An art history of school inspections

School inspections have long been an important subject for artists, and depictions of such inspections have been noted in the hieroglyphs of the Ancient Egyptians as well as the friezes of Ancient Greece and Ancient Rome. In this post, I would like to retell the story of school inspections through the works of the great artists from the latter half of the last millennium.

Perhaps no other painter has captured the essence of an inspection quite as faithfully as did Flemish Renaissance artist Pieter Brueghel the Elder in the 16th century. One of his most famous works is ‘The Staffroom After “The Call”‘ (1550):

'The Staffroom After "The Call"' (1550) by Pieter Brueghel
‘The Staffroom After “The Call”‘ (1550) by Pieter Brueghel

In this painting, we see how some of the younger, less experienced members of staff have to restrain those that remember the school’s last inspection. It is also interesting to note that some of the members of staff take a more practical approach to the inspection by hiding or – more creatively – stripping down, putting their underwear on their head and defecating in the corner in an act of feigned illness.

Pieter Brueghel (1566)
‘Direct Instruction’ (1566) by Pieter Brueghel the Elder

This later painting (above) by Brueghel depicts the moment when the lead inspector (far right foreground, light blue smock) informs the headteacher (dark smock, looking perturbed) that John the Baptist’s lesson has had far too much ‘preacher talk’ and not enough group work.

Interestingly, when this work was reproduced (below) by Brueghel’s son some time later, the bearded man – facing away from the preacher, in the centre foreground – was removed. According to documents attributed to Brueghel the Younger, he and other disruptive members of the group were taken to Olde Thorpe Parke for that version of the painting.

Reproduction by Pieter Brueghel the Younger (after 1616)
Reproduction (after 1616) by Pieter Brueghel the Younger

Brueghel the Younger also painted a reproduction of the work below, ‘Grading the Lesson Observation’ (1480) by Heironymus Bosch.

'Grading the Lesson Observation' (1580) by Hieronymus Bosch
‘Grading the Lesson Observation’ (1580) by Hieronymus Bosch

In this image, the inspector is giving feedback to the observed teacher, showing the teacher exactly how the grade is arrived at. Details about the methods of grading are sketchy, but we are led to believe it has something to with the inspector’s skilful legerdemain.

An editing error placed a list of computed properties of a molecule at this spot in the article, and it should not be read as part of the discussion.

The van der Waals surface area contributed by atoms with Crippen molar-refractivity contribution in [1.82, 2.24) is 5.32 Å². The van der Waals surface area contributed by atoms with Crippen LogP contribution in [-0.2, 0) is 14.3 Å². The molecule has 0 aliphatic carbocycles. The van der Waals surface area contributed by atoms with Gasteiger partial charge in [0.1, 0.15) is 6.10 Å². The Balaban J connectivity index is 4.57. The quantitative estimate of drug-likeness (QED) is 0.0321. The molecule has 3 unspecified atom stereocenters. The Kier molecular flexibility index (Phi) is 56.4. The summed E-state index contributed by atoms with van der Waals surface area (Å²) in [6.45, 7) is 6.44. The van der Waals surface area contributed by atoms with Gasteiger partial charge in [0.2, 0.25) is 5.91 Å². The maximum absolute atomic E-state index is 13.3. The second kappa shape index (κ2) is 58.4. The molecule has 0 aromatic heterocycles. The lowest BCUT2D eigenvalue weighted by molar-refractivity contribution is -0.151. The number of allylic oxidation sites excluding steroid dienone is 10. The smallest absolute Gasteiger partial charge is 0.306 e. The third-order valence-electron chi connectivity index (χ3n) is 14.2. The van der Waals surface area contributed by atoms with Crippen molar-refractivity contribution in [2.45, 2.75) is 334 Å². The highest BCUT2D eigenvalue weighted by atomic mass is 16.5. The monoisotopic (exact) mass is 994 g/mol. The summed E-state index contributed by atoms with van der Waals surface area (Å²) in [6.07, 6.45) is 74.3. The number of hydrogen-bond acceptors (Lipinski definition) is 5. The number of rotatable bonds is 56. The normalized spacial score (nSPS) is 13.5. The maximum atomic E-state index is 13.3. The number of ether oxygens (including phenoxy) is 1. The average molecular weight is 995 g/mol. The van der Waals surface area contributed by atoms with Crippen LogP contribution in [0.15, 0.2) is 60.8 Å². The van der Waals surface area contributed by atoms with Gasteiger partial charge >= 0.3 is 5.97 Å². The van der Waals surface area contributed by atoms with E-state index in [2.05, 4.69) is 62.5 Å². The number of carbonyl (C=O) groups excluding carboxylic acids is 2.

Bosch of course famously painted the classic ‘An Outstanding Three-Part Differentiated Lesson’ (1510), below.

'An Outstanding Three-Part Differentiated Lesson' (1510) by Heironymus Bosch
‘An Outstanding Three-Part Differentiated Lesson’ (1510) by Heironymus Bosch

Again, not much is known about this painting, but art historians largely agree that the number of differentiated tasks that can be seen in the triptych’s main central image total at least 58, and we know from the title that this was enough to warrant a grade of ‘outstanding’. Some experts have argued that the fact that a number of the pupils in the image seem passive would have certainly led to a lower grade, but others suggest that the sense of creativity and fun that the lesson depicts would have been enough to distract the inspector.

Whilst depictions of inspections are most prevalent in the Flemish Renaissance movement, there are certainly many other notable pieces of work from later years that touch on the inspection experiences of teachers and leaders.

One of my favourites is William Holman Hunt’s piece, ‘Boy, Am I Glad It’s You’ (1854), which brings to life the moment, during an inspection, that the classroom door opens mid-lesson and it turns out to be merely a friendly colleague.

'Boy, Am I Glad It's You' (1854) by William Holman Hunt
‘Boy, Am I Glad It’s You’ (1854) by William Holman Hunt

Another more subtle piece is Ramon Casas’ ‘Data Manager: 4am, Day Two’ (1895):

'Data Manager: 4am, Day Two' (1895)
‘Data Manager: 4am, Day Two’ (1895)

This image of the school’s data manager, spreadsheet in hand, exhausted across a seat in the staffroom at 4am is one of the most enduring images of a school inspection. Commentators often note that she isn’t sleeping, in fact her eyes are open and the ‘thousand yard stare’ she holds is one of “whimpering resignation” (Sister Wendy Beckett).